Mir Jafar Murshidabad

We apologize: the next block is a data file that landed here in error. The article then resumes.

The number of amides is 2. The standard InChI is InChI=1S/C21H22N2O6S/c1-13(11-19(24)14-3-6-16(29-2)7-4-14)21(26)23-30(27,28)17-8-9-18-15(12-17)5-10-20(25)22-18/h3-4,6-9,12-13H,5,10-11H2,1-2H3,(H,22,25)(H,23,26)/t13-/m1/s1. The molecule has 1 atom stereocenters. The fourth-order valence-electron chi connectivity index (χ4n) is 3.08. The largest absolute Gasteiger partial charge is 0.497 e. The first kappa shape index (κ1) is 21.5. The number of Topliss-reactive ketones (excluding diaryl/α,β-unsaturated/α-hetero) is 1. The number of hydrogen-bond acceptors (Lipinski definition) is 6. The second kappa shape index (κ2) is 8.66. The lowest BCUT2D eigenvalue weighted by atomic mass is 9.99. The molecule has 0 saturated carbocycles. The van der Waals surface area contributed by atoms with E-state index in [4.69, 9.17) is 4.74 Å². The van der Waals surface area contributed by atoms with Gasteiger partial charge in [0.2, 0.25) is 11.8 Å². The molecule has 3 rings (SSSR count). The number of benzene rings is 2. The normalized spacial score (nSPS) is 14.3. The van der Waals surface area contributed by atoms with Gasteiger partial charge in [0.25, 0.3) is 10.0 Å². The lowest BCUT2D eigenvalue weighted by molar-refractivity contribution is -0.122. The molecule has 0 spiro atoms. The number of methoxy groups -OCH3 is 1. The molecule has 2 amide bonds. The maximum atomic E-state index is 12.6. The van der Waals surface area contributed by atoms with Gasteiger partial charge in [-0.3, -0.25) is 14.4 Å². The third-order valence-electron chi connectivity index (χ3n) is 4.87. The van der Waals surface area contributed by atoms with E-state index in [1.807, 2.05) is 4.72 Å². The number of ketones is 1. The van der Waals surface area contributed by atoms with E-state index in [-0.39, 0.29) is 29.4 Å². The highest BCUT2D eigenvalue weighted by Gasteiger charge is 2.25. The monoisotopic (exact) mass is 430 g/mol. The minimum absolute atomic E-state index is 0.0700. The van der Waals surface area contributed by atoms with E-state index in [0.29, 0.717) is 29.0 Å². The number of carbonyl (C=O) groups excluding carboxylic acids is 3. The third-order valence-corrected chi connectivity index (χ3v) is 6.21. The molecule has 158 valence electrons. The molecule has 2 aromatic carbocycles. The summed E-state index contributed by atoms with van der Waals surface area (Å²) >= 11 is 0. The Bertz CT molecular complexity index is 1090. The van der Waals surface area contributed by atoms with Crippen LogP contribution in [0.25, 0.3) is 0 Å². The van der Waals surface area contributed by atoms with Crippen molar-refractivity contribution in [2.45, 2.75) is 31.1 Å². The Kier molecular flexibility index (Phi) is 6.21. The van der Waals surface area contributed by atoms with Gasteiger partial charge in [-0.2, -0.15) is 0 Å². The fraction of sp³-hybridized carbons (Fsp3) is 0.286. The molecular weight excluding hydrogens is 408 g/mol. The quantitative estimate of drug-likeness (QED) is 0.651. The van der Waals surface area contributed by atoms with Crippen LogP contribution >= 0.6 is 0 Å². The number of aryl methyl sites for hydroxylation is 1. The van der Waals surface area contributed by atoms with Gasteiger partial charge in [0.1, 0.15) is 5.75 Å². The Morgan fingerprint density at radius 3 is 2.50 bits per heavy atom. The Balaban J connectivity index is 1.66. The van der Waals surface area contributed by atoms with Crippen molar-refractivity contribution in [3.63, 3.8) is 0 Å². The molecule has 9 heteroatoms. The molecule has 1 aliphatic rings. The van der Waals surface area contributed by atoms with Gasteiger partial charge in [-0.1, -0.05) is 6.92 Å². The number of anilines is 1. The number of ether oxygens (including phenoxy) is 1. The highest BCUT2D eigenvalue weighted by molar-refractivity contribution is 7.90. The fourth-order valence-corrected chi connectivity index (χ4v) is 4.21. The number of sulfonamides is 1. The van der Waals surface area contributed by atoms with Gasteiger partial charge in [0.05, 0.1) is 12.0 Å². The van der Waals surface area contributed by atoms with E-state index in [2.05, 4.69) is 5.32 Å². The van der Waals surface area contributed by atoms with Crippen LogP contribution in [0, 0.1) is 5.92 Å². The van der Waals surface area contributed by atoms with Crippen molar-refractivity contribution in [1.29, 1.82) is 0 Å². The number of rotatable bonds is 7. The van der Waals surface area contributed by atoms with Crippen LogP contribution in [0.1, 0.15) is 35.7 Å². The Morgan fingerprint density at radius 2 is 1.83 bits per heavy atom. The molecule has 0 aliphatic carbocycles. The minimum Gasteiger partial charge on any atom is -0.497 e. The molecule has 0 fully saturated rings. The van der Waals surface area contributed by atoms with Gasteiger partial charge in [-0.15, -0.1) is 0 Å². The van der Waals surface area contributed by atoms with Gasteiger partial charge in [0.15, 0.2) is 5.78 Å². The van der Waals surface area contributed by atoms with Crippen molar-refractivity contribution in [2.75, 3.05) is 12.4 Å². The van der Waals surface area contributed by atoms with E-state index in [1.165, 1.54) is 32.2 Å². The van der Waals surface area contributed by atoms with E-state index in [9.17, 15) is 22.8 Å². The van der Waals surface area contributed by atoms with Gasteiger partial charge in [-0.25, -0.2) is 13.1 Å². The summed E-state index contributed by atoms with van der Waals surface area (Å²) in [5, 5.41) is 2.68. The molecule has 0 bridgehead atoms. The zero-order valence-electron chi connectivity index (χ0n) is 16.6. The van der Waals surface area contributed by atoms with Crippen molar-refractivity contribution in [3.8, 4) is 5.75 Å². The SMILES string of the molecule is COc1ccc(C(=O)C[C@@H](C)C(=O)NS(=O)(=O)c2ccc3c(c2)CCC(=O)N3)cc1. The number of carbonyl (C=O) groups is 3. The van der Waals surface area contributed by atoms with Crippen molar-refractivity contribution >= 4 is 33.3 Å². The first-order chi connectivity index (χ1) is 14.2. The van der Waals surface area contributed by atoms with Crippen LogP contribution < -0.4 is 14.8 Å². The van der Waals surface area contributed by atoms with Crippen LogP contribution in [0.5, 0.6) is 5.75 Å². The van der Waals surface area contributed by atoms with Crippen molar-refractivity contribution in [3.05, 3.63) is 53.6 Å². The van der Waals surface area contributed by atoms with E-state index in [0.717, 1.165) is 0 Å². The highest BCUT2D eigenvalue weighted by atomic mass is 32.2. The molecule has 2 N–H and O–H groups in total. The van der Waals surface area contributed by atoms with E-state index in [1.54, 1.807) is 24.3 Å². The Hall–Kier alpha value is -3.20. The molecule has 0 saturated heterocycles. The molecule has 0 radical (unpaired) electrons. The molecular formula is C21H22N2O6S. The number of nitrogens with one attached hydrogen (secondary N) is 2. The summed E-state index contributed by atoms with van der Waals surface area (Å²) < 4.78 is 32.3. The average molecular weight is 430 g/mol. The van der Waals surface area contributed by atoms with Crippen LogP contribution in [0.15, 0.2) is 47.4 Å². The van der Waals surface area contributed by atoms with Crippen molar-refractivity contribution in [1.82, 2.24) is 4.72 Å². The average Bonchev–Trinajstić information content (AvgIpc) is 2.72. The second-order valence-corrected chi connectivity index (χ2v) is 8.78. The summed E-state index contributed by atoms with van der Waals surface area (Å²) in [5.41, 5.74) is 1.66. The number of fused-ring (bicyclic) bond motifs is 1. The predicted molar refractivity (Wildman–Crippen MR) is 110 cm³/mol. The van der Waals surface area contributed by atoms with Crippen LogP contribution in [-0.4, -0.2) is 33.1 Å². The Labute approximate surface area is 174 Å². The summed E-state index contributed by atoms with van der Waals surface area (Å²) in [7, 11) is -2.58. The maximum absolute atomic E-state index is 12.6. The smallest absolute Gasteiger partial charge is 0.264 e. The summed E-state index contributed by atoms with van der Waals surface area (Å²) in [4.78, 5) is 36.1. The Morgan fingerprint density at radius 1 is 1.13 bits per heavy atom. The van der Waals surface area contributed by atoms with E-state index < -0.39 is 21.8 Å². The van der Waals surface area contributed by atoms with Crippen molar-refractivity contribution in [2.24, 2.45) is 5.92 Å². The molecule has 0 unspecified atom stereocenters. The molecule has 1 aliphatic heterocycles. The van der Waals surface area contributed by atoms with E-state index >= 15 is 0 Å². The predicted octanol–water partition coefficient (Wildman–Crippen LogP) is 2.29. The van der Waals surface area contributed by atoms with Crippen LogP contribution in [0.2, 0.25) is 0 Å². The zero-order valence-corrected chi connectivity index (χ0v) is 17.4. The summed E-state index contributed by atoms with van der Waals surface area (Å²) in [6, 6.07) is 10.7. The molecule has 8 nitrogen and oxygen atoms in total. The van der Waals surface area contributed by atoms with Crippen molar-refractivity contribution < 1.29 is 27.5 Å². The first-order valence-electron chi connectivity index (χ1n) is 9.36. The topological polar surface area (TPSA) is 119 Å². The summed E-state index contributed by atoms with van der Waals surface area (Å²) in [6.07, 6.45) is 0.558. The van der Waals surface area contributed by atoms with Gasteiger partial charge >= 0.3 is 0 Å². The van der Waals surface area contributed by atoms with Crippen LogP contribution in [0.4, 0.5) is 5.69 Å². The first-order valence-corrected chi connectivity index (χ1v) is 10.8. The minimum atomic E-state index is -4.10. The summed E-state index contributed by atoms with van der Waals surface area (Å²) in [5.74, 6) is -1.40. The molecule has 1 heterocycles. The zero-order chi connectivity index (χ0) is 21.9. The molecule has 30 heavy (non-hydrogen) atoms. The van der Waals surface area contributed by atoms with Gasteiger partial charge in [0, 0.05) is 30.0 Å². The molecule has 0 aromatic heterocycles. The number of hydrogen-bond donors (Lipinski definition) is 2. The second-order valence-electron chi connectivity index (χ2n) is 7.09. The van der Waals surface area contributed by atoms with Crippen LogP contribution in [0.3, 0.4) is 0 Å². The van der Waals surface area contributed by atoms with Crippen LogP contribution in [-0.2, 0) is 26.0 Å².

Mir Muhammed Jafar Ali Khan Bahadur, commonly known as Mir Jafar, second son of Sayyid Ahmad Najafi, (1691–February 5, 1765) was the Nawab of Bengal (Bengal, Bihar and Orissa). He was the first Nawab of the Najafi dynasty after deceiving Nawab Siraj-Ud-Daulah. His rule is widely considered the start of British rule in India and was a key step in eventual British domination of the country. His lust to become Nawab of Bengal led him to make a secret pact with Robert Clive and surrender to slaughter the Army of Bengal in the Battle of Plassey, withholding his division from the fighting. Thus the British won the battle and established their rule in India. For this act the word "Mir Jafar" is now synonymous with "traitor" and he has been infamously called Gaddar-e-Abrar ("Betrayer of the true Faith") in Hindi and Urdu. Thus, he was installed as the Nawab in 1757 by the British East India Company. However, Mir Jafar failed to satisfy the constant demand of money from the British. In 1758, Robert Clive discovered that Mir Jafar through an agent, Khoja Wajid, had made a treaty with the Dutch at Chinsurah. Dutch ships of war were also seen in Hooghly. Circumstances led to the Battle of Chinsurah and the Battle of Biddera. English Governor Henry Vansittart of Bengal proposed that Mir Jafar was unable to cope up with the difficulties and Mir Qasim (Mir Jafar's son-in-law) should act as Deputy Subahdar. In October 1760, ultimately the company forced him to abdicate in favour of Mir Qasim. However, Mir Qasim's independent spirit led to his overthrow and Mir Jafar was restored as the Nawab in 1763. He ruled till his death on January 17, 1765 and lies buried at the Jafarganj Cemetery in Murshidabad, West Bengal, India.
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